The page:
Democrats must stick with Biden (because they are stuck with him)

 

Democrats literally have no choice but accept that Joe BidenJoe BidenDemocratic convention lineup to include Ocasio-Cortez, Clinton, Warren: reports Whitmer met with Biden days before VP announcement: report Maxine Waters says Biden 'can't go home without a Black woman being VP' MORE is their nominee. Twice rejected, once passed over and multiple times overlooked, Democrats can no longer escape their fate. They must finally resign themselves to running with Biden and renounce running from him.  

Despite Biden’s decades-long desire for the Democratic presidential nomination, Democrats have never wanted him. Biden first ran in 1988; he ran again in 2008. He fared well neither time.  

In 2016, after eight years as Obama’s vice president, Obama gave the nod to Hillary ClintonHillary Diane Rodham ClintonDemocratic convention lineup to include Ocasio-Cortez, Clinton, Warren: reports Trump brushes off view that Russia denigrating Biden: 'Nobody's been tougher on Russia than I have' Kanye West 'not denying' his campaign seeks to damage Biden MORE, his short-term Secretary of State. Four years later and 12 years after his last run, Biden tried again, hoping his third time would prove the charm.  

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Yet, absence did not make Democrats’ hearts grow significantly fonder — instead they were inclined to wander. The most fickle of voters, Democrats found a new heartthrob around every conceivable corner. Democrats’ hearts seemed to race for every person in the race except Joe. There were crushes on Beto O’Rourke, Kamala HarrisKamala Devi HarrisDemocratic convention lineup to include Ocasio-Cortez, Clinton, Warren: reports Whitmer met with Biden days before VP announcement: report Maxine Waters says Biden 'can't go home without a Black woman being VP' MORE, Elizabeth WarrenElizabeth WarrenDemocratic convention lineup to include Ocasio-Cortez, Clinton, Warren: reports Whitmer met with Biden days before VP announcement: report The Hill's Campaign Report: US officials say Russia, China are looking to sow discord in election MORE, Pete ButtigiegPete ButtigiegCNN's Ana Navarro to host Biden roundtable on making 'Trump a one-term president' Former Indiana Gov. Joe Kernan dies How Republicans can embrace environmentalism and win MORE, Bernie SandersBernie SandersThe Hill's Campaign Report: US officials say Russia, China are looking to sow discord in election Warren urges investment in child care workers amid pandemic Progressive candidate Bush talks about her upset primary win over Rep. Clay MORE and Michael BloombergMichael BloombergEverytown on the NRA lawsuit: 'Come November, we're going to make sure they're out of power, too' Hillicon Valley: Trump raises idea of delaying election, faces swift bipartisan pushback | Amazon, Apple, Facebook, Google release earnings reports | Senators ask Justice Department to investigate TikTok, Zoom Meme group joins with Lincoln Project in new campaign against Trump MORE, but never Biden.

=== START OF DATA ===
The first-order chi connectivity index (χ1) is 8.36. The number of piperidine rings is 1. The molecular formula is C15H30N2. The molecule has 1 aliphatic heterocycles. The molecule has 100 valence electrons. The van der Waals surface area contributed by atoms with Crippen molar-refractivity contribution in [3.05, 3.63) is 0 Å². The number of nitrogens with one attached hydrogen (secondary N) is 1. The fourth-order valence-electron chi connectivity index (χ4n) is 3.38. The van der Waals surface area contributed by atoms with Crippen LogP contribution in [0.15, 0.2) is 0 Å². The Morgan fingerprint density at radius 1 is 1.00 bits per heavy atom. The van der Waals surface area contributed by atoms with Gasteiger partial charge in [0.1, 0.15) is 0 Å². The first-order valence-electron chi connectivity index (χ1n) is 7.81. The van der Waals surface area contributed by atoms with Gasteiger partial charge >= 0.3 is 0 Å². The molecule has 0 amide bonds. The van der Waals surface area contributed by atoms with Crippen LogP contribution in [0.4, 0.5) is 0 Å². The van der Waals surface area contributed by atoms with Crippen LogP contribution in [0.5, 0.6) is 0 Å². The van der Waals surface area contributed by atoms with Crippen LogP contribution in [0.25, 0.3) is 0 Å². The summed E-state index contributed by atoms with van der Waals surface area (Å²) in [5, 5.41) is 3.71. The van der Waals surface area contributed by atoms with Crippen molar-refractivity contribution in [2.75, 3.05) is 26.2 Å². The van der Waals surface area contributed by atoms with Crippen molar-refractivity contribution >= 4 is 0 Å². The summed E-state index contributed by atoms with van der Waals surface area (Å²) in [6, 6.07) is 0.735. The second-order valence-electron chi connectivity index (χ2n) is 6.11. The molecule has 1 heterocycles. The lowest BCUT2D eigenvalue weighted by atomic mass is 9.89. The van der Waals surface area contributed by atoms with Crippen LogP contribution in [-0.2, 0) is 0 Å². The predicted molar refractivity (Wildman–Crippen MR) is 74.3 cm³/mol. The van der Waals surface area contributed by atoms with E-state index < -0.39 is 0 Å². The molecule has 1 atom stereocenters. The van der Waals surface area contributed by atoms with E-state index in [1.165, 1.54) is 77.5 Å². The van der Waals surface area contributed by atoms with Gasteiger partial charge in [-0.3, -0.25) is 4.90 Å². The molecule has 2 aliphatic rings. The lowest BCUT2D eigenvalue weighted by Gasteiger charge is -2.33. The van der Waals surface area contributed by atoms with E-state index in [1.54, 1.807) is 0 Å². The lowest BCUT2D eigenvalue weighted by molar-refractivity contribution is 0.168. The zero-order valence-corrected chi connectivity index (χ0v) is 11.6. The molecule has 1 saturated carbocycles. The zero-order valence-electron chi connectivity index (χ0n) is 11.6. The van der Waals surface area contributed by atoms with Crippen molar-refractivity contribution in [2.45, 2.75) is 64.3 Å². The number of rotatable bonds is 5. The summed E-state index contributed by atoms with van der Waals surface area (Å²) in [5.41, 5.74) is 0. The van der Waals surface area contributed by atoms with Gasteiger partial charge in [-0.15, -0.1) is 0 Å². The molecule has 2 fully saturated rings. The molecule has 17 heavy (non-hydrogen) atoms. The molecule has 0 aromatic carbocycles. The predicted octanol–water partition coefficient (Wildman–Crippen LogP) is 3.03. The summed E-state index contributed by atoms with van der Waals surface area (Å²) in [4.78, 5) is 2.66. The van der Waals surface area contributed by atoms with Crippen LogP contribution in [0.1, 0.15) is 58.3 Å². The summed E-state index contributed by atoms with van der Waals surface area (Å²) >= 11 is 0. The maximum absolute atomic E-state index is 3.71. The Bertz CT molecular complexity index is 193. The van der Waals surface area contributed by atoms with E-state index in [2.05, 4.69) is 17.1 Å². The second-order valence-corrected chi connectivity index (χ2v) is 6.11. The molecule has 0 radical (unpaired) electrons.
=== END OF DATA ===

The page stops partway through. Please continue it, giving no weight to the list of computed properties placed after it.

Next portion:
With others around, Biden had at most a plurality, but never popularity. 

In early voting, he was all but gone. It took others dropping out and throwing support to him; Biden never seized the support on his own. Like the political version of a coronavirus grocery trip, the Democrat contest started with a long list, but wound up with a purchase of the one thing still on the shelf.